I really loved all the Poor Boy sweaters we saw last week — very Audrey Hepburn!

  • MissKimP

    Off topic, but during the “crashing airplane” scene in the reception area, did anyone else notice the “666” on the side of the building right outside the window??!  Has it always been there?   (Too lazy to re-watch all MMs to find out….)

    • baxterbaby

      There was a long convo about this on Gawker around the time SCDP was formed and were in the new offices.  All kinds of sinister meaning was attached to it.  What it really show is how terrific the designers of MM are. 

      The location of the fictional SCDP offices would have had a view of the famous 666 Fifth Avenue building (between 52nd and 53rd).  It had that huge 666 on the top and was home to the equally famous “Top of the Sixes” restaurant.  The buiding has changed ownership several times and the 666 sign was replaced early in this century with a Citicorp logo.

      • MissKimP

        Thanks, baxterbaby, for this info.  “What it really shows is how terrific the designers of MM are.””–exactly what I thought when I noticed the 666!

  • suzinrva

    Who is the tiny gal behind Stan and Ken – Another copy writer? And when will we hear more from Dawn? 

    •  Judging by how she is standing, she is one of Joan’s girls.

  • Chickadeep

    A weird little detail that rang particularly true for me—and it was just a quick glimpse—was Dawn’s Fair Isle cardigan being worn like a little cape. I swear to God, every single Elementary school teacher I ever had in my LIFE (well, the female ones at least, and that was the majority) did that back in the late ’60s, early ’70s, with some of the older ones sporting that look as late as the ’80s. Librarians, too. You can still find little sweater clips with short chains meant to go with that look in the junk jewelry bins at Goodwill and in old jewelry boxes at yard sales. It was definitely a thing, meant to evoke studiousness and propriety and respectability. Wonder if this was a deliberate choice on Janie Bryant’s part?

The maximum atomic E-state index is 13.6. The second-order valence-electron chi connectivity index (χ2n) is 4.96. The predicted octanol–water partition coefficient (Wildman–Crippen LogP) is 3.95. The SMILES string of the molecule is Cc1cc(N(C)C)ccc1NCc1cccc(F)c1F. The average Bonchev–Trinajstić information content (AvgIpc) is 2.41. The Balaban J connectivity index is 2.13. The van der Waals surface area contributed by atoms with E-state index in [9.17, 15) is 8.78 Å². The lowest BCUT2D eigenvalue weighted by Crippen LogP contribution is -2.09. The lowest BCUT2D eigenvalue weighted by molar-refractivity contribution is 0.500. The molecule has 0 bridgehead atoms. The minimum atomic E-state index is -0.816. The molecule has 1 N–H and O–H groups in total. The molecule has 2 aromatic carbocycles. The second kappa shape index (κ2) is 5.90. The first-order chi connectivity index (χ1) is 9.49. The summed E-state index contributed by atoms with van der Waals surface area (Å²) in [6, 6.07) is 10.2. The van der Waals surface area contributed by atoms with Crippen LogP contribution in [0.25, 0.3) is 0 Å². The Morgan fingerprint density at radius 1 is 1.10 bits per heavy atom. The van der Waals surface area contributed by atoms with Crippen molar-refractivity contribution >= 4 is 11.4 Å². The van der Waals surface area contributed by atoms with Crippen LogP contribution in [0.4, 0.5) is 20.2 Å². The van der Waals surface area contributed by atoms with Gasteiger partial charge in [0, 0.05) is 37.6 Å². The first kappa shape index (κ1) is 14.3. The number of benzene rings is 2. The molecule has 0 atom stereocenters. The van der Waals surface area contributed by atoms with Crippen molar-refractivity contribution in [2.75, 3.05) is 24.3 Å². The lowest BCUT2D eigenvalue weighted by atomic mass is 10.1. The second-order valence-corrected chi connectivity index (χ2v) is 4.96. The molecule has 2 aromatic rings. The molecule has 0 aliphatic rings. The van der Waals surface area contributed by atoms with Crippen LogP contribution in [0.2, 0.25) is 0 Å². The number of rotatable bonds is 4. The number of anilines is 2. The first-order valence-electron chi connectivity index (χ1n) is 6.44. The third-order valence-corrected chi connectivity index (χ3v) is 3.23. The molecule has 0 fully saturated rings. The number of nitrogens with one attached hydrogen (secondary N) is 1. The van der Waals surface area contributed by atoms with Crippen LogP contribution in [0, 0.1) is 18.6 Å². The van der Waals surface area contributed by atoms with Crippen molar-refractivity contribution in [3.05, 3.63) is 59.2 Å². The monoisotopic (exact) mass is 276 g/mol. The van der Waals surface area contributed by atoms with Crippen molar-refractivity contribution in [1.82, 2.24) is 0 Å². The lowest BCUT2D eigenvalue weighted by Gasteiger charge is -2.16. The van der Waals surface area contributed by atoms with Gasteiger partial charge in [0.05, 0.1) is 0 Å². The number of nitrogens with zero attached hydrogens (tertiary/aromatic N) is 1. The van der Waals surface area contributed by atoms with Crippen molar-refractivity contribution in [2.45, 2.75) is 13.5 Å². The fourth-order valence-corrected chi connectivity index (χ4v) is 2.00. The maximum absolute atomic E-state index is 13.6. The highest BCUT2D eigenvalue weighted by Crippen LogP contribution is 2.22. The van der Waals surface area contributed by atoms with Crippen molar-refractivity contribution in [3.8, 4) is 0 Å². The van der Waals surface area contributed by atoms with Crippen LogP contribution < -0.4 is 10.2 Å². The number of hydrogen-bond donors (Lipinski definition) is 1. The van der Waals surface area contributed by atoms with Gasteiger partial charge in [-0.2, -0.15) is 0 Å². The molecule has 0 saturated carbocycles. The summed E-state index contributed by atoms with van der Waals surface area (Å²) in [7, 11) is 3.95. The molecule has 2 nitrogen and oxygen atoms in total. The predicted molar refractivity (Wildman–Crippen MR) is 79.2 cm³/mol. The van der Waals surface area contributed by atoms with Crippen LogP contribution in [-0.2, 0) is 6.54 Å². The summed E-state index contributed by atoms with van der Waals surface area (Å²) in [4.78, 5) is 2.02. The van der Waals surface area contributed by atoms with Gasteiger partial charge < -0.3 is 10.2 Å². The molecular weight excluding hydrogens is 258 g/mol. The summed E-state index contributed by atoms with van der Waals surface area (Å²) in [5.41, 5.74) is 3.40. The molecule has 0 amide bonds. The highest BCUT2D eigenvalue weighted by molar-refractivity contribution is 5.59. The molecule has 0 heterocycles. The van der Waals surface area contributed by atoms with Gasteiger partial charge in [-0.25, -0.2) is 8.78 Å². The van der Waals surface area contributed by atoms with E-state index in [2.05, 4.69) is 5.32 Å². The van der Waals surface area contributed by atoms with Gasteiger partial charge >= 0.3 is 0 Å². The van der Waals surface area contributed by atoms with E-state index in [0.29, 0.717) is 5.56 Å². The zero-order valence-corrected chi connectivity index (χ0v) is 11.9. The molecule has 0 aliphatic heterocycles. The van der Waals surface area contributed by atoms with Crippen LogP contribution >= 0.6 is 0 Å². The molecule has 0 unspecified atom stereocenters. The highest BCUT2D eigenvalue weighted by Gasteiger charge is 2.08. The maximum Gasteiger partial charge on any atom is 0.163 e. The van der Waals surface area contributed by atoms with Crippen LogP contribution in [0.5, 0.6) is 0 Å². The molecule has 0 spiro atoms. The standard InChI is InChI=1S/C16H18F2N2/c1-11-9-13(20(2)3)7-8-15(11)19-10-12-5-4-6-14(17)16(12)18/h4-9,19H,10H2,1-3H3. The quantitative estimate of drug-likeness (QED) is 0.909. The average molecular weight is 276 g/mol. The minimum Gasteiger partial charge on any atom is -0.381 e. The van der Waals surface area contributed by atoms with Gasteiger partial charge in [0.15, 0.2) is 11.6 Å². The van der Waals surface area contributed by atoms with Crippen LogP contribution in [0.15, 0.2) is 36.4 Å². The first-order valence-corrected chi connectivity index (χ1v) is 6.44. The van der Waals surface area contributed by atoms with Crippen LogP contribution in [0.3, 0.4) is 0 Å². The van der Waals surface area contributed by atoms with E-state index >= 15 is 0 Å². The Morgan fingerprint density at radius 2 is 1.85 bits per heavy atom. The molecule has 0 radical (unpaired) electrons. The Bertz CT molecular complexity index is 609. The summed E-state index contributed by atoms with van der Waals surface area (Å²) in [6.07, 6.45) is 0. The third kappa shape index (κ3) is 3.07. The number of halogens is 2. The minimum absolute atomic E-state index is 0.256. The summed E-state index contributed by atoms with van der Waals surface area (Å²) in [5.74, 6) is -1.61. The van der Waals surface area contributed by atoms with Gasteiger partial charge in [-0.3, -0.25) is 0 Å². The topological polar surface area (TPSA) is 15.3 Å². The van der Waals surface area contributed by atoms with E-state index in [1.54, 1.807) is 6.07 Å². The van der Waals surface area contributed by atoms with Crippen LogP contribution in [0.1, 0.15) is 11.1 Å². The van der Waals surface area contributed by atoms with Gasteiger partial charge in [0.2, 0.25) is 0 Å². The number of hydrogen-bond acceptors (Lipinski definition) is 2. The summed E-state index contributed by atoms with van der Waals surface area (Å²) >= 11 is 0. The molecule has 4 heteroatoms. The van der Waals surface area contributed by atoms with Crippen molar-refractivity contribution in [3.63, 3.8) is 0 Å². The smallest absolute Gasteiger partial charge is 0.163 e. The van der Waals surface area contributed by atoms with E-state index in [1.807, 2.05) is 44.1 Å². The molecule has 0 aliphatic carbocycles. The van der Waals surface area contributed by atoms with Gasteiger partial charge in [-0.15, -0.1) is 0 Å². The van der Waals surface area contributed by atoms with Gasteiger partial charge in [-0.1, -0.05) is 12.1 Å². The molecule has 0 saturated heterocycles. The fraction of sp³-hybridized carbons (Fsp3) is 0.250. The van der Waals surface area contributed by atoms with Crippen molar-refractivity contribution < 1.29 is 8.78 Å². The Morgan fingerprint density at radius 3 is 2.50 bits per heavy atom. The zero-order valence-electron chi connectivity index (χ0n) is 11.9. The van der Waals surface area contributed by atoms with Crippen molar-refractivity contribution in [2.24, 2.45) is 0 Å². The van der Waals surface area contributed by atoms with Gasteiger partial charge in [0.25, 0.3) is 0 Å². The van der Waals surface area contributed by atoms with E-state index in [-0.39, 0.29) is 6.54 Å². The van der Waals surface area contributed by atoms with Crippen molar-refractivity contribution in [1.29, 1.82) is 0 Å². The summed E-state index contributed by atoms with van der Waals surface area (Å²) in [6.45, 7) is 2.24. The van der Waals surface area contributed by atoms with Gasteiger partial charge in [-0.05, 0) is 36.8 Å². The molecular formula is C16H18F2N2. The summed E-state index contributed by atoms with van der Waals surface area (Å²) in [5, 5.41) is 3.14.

• A Reeves

      I noticed that too. Grandma had some–and did you see those glasses on a chain? Grandma had those too until she got her bifocals.

    • judybrowni

       I think that might be because buildings were heated — or air conditioned — in a way that couldn’t be controlled (and usually to suit men in suits.)
      Wearing the sweater might be too warm, no sweater too cold. Over the shoulder like a cape, is the compromise.

  • judybrowni

    If memory serves, TLo cited purple as Joan’s color for negative emotions: like receiving divorce papers, and feeling over the hill at a bar.

    Also: Roger may be wearing red, a Christmas color, but he’s also wearing a Hawaiian shirt on Pearl Harbor day (get it? Roger’s bad joke.)

    I’d have to fault Joanie Bryant on Scarlet’s sleeveless office dress: not in December, in New York. More likely in Megan’s cocktail dress, but still.

    I also thought Peggy’s schoolgirl look was a bridge too far: sure, I was wearing that as a high school student in 1966, but an advertising professional?

    • PrunellaV

      To me, it looked like Peggy wanted to be comfortable that day. I know I fall back on my aging hippie looks when I don’t want to call attention to myself or when I have a lot of work to do and don’t want to think about my clothes. Peggy can look quite stylish when she needs to. Catholic Schoolgirl is her everyday fallback style.